Denver DA Wants Video in Hate Trial
DENVER (AP) _ Prosecutors want to present videotaped testimony from the star witness to the slaying of a West African immigrant, a woman whose erratic behavior led a judge to overturn the conviction of another suspect in the case, a defense lawyer says.
Nathan Thill, 21, is accused of the racially motivated killing of Oumar Dia as he waited for a downtown Denver bus in 1997, and of paralyzing Jeannie VanVelkinburgh, who tried to help Dia.
Ms. VanVelkinburgh, who is paralyzed from the waist down, has been scheduled to undergo surgery for some time and it would be more convenient to interview her on videotape, prosecutor Tim Twining said in filing his motion Wednesday.
``It is clear that because of this witness’s physical infirmities, she will be unable to be present and testify at trial,″ the motion said.
Ms. VanVelkinburgh’s testimony helped convict Thill’s companion, Jeremiah Barnum, in March. But a judge overturned the conviction, saying her emotional behavior jeopardized Barnum’s right to a fair trial.
While testifying, Ms. VanVelkinburgh, 37, screamed obscenities, belched loudly, told conflicting stories and sometimes refused to answer questions.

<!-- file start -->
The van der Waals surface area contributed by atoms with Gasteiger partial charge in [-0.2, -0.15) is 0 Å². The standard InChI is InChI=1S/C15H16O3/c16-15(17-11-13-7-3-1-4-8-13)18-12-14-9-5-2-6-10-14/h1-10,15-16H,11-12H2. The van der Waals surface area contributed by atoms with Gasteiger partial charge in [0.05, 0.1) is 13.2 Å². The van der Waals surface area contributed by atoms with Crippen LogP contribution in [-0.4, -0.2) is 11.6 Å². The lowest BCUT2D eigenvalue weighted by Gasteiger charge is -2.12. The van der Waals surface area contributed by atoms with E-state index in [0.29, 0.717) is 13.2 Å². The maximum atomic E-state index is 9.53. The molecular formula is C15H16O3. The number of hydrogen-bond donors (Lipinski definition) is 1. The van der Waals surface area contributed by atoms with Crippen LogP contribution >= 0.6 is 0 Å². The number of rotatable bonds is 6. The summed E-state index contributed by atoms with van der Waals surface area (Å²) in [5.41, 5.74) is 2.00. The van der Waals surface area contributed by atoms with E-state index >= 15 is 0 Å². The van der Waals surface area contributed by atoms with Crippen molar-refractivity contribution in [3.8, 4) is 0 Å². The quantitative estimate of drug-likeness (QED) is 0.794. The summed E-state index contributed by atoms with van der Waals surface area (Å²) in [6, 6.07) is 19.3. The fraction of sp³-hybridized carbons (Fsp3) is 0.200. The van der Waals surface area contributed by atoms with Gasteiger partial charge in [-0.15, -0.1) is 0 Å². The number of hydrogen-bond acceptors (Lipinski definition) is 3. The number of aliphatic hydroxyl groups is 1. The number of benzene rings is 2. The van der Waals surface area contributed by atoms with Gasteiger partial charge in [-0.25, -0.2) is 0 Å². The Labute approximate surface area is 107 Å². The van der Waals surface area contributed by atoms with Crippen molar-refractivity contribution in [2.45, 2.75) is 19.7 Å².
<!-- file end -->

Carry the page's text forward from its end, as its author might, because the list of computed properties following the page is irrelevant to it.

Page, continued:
Denver District Judge Edward Simons said her behavior was the worst he had seen during 24 years as a judge.
Public defender Kathleen Lord, who is representing Thill, would not comment on the motion.
While videotaped testimony is sometimes used in civil cases to save time and money, it is rare in a murder trial since jurors need to carefully evaluate the witnesses’ credibility, legal analyst Andrew Cohen said.
To testify by tape, witnesses have to prove it would be a hardship to testify in person, he said. Usually that means they are unable to travel to the courthouse because of doctor’s orders, he said.
Thill’s trial is to begin Monday in Pueblo, where it was moved over concerns that an impartial jury could not be seated in Denver. Pre-trial hearings are being held in Denver.